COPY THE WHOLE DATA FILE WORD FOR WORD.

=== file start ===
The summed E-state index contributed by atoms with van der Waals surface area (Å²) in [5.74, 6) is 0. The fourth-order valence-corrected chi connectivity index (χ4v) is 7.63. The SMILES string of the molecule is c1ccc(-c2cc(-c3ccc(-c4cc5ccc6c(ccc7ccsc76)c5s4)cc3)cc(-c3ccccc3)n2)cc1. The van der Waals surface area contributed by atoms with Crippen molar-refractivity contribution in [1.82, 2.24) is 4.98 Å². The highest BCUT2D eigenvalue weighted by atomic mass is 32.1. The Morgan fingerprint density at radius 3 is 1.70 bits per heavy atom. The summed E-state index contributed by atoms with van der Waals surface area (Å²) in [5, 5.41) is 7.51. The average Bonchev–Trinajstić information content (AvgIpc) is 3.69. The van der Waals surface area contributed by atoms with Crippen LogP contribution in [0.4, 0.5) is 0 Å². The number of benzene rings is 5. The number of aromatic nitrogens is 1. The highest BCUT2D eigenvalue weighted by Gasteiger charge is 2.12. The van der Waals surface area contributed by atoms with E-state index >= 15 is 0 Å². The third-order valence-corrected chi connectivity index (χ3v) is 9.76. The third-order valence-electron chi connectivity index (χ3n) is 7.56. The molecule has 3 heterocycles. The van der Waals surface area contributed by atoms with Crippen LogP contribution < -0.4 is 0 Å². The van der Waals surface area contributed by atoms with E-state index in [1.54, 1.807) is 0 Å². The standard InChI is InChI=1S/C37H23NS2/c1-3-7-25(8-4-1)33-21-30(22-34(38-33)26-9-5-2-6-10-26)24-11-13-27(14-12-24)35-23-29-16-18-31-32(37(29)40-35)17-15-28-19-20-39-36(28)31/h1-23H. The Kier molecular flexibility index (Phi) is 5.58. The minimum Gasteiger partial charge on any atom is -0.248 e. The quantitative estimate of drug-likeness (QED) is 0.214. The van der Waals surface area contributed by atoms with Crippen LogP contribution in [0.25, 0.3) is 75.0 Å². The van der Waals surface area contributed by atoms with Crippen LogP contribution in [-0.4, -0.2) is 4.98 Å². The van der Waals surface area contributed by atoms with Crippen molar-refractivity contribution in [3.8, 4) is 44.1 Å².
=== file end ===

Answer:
The summed E-state index contributed by atoms with van der Waals surface area (Å²) in [5.74, 6) is 0. The fourth-order valence-corrected chi connectivity index (χ4v) is 7.63. The SMILES string of the molecule is c1ccc(-c2cc(-c3ccc(-c4cc5ccc6c(ccc7ccsc76)c5s4)cc3)cc(-c3ccccc3)n2)cc1. The van der Waals surface area contributed by atoms with Crippen molar-refractivity contribution in [1.82, 2.24) is 4.98 Å². The highest BCUT2D eigenvalue weighted by atomic mass is 32.1. The Morgan fingerprint density at radius 3 is 1.70 bits per heavy atom. The summed E-state index contributed by atoms with van der Waals surface area (Å²) in [5, 5.41) is 7.51. The average Bonchev–Trinajstić information content (AvgIpc) is 3.69. The van der Waals surface area contributed by atoms with Crippen LogP contribution in [0.4, 0.5) is 0 Å². The number of benzene rings is 5. The number of aromatic nitrogens is 1. The highest BCUT2D eigenvalue weighted by Gasteiger charge is 2.12. The van der Waals surface area contributed by atoms with E-state index >= 15 is 0 Å². The third-order valence-corrected chi connectivity index (χ3v) is 9.76. The third-order valence-electron chi connectivity index (χ3n) is 7.56. The molecule has 3 heterocycles. The van der Waals surface area contributed by atoms with Crippen LogP contribution < -0.4 is 0 Å². The van der Waals surface area contributed by atoms with E-state index in [1.54, 1.807) is 0 Å². The standard InChI is InChI=1S/C37H23NS2/c1-3-7-25(8-4-1)33-21-30(22-34(38-33)26-9-5-2-6-10-26)24-11-13-27(14-12-24)35-23-29-16-18-31-32(37(29)40-35)17-15-28-19-20-39-36(28)31/h1-23H. The Kier molecular flexibility index (Phi) is 5.58. The minimum Gasteiger partial charge on any atom is -0.248 e. The quantitative estimate of drug-likeness (QED) is 0.214. The van der Waals surface area contributed by atoms with Crippen LogP contribution in [0.25, 0.3) is 75.0 Å². The van der Waals surface area contributed by atoms with Crippen LogP contribution in [-0.4, -0.2) is 4.98 Å². The van der Waals surface area contributed by atoms with Crippen molar-refractivity contribution in [3.8, 4) is 44.1 Å².